Emerging Market Distressed Debt Loses Most Since 2008

Losses in emerging market distressed debt have mounted to the worst since the global financial crisis led by Indonesian coal miner PT Bumi Resources and ZAO Russian Standard Bank.

Bank of America Merrill Lynch’s distressed emerging markets corporate index tumbled 2.7 percent yesterday after a 5.6 percent drop in November. The gauge, which tracks 108 dollar-and euro-denominated debentures from Russia to China and Brazil, has retreated 9.8 percent this year, the most since a 36.8 percent slide in 2008.

A glut in coal and iron ore, plunging oil prices and sanctions against Russia are pushing more companies to the brink of default. Hedge funds are shutting at a rate not seen since the credit crunch amid disappointing returns while the International Monetary Fund forecasts the global economy will expand 3.8 percent in 2015, below the boom years of 2004 to 2007, when growth was 4.9 percent or more.

“It’s a very bloody environment for most of the small- and mid-sized commodity players,” Heo Joon Hyuk, the New York-based head of global fixed income at Mirae Asset Global Investments Co., said by e-mail today. “And Russian corporates have one more burden above falling commodities -- funding restrictions.”

Confidence Eroded

The losses in emerging markets mirror weakness in distressed debt worldwide as concerns mount that economic growth is slowing globally. Bank of America’s U.S. distressed high yield index, which tracks 195 dollar bonds from North America to Australia, has declined 14.9 percent this year, on track for the worst performance since a 44.9 percent slump in 2008.

Moody’s Investors Service cut its outlook for Russian Standard Bank to negative from stable in October, citing its “deteriorating asset quality” and first-half net losses that reflected its high provisioning charges for problem loans.

The bank, established in 1999 by vodka billionaire Roustam Tariko, last month proposed to extend the maturities of its Eurobonds by two years to 2020 and increase the coupon as yields surged amid international sanctions that are making it harder for junk-rated lenders to access foreign capital.

The $350 million of 10.75 percent securities due April 2018 tumbled 5.04 cents yesterday to 55 cents on the dollar, a record low, after losing 23.7 percent in November.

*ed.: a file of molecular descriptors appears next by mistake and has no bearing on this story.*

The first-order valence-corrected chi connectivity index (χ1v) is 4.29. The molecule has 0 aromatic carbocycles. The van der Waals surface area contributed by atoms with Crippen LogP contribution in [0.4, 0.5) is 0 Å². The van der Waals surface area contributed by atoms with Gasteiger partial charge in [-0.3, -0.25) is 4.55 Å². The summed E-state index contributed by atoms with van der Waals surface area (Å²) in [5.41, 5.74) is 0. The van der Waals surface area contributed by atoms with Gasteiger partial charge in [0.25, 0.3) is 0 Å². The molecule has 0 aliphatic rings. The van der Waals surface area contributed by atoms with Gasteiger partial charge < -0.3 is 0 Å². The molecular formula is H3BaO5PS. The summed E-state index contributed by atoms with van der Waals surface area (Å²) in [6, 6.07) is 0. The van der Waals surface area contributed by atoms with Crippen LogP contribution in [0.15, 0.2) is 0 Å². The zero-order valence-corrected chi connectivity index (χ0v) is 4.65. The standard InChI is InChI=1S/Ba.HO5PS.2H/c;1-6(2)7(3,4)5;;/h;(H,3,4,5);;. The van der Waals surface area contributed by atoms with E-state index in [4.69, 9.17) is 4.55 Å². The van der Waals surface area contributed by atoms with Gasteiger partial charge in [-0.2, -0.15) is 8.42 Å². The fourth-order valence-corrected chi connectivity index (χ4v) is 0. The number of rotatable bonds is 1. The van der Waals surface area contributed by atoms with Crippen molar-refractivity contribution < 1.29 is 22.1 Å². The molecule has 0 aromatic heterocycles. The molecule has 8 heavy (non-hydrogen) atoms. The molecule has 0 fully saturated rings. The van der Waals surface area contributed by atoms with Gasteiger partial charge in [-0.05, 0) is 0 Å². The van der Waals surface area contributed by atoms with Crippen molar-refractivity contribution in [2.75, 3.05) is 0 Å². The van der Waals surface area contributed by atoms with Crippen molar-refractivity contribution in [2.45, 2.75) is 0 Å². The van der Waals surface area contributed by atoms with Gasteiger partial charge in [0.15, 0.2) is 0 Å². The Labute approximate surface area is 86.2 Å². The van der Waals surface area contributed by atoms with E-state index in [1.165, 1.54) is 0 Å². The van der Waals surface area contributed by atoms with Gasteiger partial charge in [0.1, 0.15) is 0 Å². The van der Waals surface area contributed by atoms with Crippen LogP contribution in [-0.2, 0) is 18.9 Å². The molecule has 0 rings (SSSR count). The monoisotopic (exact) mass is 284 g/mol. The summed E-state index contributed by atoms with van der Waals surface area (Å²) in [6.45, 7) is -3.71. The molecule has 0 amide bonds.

Standard & Poor’s said last month that Russia-Ukraine tensions have eroded investor confidence in Russian banks, spurring capital outflows.

Bumi Debt

Leading losses among emerging-market bonds in Asia is Bumi Resources, the region’s most-indebted coal miner. Three of its units filed for Chapter 15 creditor protection in New York yesterday after winning a six-month moratorium against noteholders in Singapore last week.

Bumi’s $700 million of 10.75 percent notes due 2017 retreated 24.4 percent last month, according to data compiled by Bloomberg. The Jakarta-based group failed to pay the notes’ semi-annual coupon after a 30-day grace period ended Nov. 5.

“The Chapter 15 filing is a jurisdiction matter because most of the noteholders are based in the U.S.,” Bumi Resources spokesman Chris Fong said by telephone today. “We will look to create a level playing field and a fair scheme for all creditors,” he said, declining to elaborate on any potential restructuring plans.

Brazilian sugar producer Grupo Virgolino de Oliveira SA’s $300 million of 10.5 percent debentures due January 2018 dropped 36.5 percent in November to trade as low as 14 cents on the dollar. Investors in the unprofitable company hired advisers to renegotiate debt obligations, two people with knowledge of the matter said Dec. 1.

“The pressure on emerging markets will continue,” Mirae Asset’s Heo said. “At least for another two quarters.”

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